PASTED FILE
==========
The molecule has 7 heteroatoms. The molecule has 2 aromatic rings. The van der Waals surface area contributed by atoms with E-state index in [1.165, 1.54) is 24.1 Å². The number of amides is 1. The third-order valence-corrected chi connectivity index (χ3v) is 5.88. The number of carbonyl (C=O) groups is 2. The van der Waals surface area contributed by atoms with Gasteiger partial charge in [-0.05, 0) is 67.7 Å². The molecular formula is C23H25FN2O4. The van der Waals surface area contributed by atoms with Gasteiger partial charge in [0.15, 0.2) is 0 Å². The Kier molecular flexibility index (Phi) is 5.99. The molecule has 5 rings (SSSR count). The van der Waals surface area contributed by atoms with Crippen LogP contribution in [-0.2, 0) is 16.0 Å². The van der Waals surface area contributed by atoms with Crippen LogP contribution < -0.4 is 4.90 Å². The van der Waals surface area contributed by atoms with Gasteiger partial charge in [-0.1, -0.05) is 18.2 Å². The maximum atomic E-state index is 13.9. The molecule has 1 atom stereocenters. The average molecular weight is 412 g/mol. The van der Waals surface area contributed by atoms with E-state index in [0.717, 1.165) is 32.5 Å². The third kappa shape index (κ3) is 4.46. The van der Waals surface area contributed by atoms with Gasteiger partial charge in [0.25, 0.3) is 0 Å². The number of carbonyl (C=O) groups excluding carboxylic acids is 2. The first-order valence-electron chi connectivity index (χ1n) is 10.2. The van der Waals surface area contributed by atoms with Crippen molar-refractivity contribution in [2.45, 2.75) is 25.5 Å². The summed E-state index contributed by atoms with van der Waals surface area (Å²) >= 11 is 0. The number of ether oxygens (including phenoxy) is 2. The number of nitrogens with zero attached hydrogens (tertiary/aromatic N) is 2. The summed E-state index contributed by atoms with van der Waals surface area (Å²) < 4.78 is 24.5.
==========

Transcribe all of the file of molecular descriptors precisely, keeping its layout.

The molecule has 7 heteroatoms. The molecule has 2 aromatic rings. The van der Waals surface area contributed by atoms with E-state index in [1.165, 1.54) is 24.1 Å². The number of amides is 1. The third-order valence-corrected chi connectivity index (χ3v) is 5.88. The number of carbonyl (C=O) groups is 2. The van der Waals surface area contributed by atoms with Gasteiger partial charge in [-0.05, 0) is 67.7 Å². The molecular formula is C23H25FN2O4. The van der Waals surface area contributed by atoms with Gasteiger partial charge in [0.15, 0.2) is 0 Å². The Kier molecular flexibility index (Phi) is 5.99. The molecule has 5 rings (SSSR count). The van der Waals surface area contributed by atoms with Crippen LogP contribution in [-0.2, 0) is 16.0 Å². The van der Waals surface area contributed by atoms with Crippen LogP contribution < -0.4 is 4.90 Å². The van der Waals surface area contributed by atoms with Gasteiger partial charge in [-0.1, -0.05) is 18.2 Å². The maximum atomic E-state index is 13.9. The molecule has 1 atom stereocenters. The average molecular weight is 412 g/mol. The van der Waals surface area contributed by atoms with E-state index in [0.717, 1.165) is 32.5 Å². The third kappa shape index (κ3) is 4.46. The van der Waals surface area contributed by atoms with Gasteiger partial charge in [0.25, 0.3) is 0 Å². The number of carbonyl (C=O) groups excluding carboxylic acids is 2. The first-order valence-electron chi connectivity index (χ1n) is 10.2. The van der Waals surface area contributed by atoms with Crippen molar-refractivity contribution in [2.45, 2.75) is 25.5 Å². The summed E-state index contributed by atoms with van der Waals surface area (Å²) >= 11 is 0. The number of ether oxygens (including phenoxy) is 2. The number of nitrogens with zero attached hydrogens (tertiary/aromatic N) is 2. The summed E-state index contributed by atoms with van der Waals surface area (Å²) < 4.78 is 24.5.